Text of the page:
Being surrounded by nature works for a lot of people. For me, working in my garden always helps. The combination of being busy with my hands and doing activities that produce fast results – weeding around plants, planting new plants – always sets off that part of my brain that works best when I’m not paying attention to it.

 In school, I was always able to listen to the teacher and daydream at the same time. I was never caught out when I was called on. I always knew exactly where we were on the page when I was asked to read. So, now as an adult I pick activities that need more than one part of my brain to focus on. In my writing space I am surrounded by full book shelves and images and words stuck on the walls because I don’t work well in a blank space. Knowing how you work helps. If you are not sure then experiment with different options. I wrote about setting up a productive work space in this blog here.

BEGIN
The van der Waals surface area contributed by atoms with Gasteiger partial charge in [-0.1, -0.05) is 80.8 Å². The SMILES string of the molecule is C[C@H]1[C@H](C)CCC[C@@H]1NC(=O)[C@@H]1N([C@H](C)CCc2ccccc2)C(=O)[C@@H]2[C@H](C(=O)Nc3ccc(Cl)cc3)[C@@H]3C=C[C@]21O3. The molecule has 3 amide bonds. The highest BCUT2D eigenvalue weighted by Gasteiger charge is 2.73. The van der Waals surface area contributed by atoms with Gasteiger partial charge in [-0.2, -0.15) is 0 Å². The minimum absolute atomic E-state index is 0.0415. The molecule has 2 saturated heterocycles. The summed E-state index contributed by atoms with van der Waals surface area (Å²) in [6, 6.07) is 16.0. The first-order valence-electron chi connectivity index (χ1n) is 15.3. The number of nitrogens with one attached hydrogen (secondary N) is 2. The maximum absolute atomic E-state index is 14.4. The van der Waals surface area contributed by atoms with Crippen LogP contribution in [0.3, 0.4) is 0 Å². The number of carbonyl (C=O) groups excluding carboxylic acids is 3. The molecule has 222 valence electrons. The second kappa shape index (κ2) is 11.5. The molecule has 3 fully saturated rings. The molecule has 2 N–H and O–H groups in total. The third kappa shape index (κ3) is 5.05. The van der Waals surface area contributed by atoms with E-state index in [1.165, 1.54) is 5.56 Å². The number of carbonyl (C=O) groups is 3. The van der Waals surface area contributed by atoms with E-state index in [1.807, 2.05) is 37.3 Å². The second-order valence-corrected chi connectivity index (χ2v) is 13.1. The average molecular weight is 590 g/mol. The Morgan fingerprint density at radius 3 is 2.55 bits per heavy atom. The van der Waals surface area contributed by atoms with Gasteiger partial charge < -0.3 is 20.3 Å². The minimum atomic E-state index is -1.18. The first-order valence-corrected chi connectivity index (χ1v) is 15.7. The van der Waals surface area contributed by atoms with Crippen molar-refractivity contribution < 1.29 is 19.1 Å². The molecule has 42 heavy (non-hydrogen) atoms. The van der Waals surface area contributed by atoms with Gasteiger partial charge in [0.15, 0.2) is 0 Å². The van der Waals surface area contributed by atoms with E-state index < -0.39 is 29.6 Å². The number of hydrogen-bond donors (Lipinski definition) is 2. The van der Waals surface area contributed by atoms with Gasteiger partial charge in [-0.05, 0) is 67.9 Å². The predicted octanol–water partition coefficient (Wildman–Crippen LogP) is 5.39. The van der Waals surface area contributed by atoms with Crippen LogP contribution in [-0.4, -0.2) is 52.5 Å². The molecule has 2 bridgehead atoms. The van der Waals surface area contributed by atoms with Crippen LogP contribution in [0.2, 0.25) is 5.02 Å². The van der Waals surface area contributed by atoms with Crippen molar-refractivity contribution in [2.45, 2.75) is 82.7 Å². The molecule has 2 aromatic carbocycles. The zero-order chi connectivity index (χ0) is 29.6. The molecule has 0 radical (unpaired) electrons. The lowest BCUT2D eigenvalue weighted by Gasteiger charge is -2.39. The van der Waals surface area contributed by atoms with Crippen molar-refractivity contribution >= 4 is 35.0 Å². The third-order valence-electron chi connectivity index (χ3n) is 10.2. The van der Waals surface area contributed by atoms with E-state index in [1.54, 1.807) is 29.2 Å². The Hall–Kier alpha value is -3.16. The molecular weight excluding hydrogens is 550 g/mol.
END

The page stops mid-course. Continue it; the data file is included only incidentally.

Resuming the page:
I also need music while I’m writing as I cannot write for very long in quiet spaces. It’s like the voice in my brain gets too loud and my inner critic, or bored child, sometimes both, gets in the way of the words that I am trying to write. The music either drowns them out or keeps them busy. 

So, now I hope you are able to see how creativity is possible. It is not some mystical process only accessible by a few chosen people.

Is your brain overworked? Take a break to fuel your creativity

The next step now is to find out when you are at your most creative.

Action Steps

Write these down so that when you are stressed about being creative you can go read back over it and then work towards stimulating your creativity again.

Can you think of times in your past when you felt inspired?

Look for times in your day or week when ideas happen easily.

Are there any environments where you feel inspired? Lots of people, on your own etc.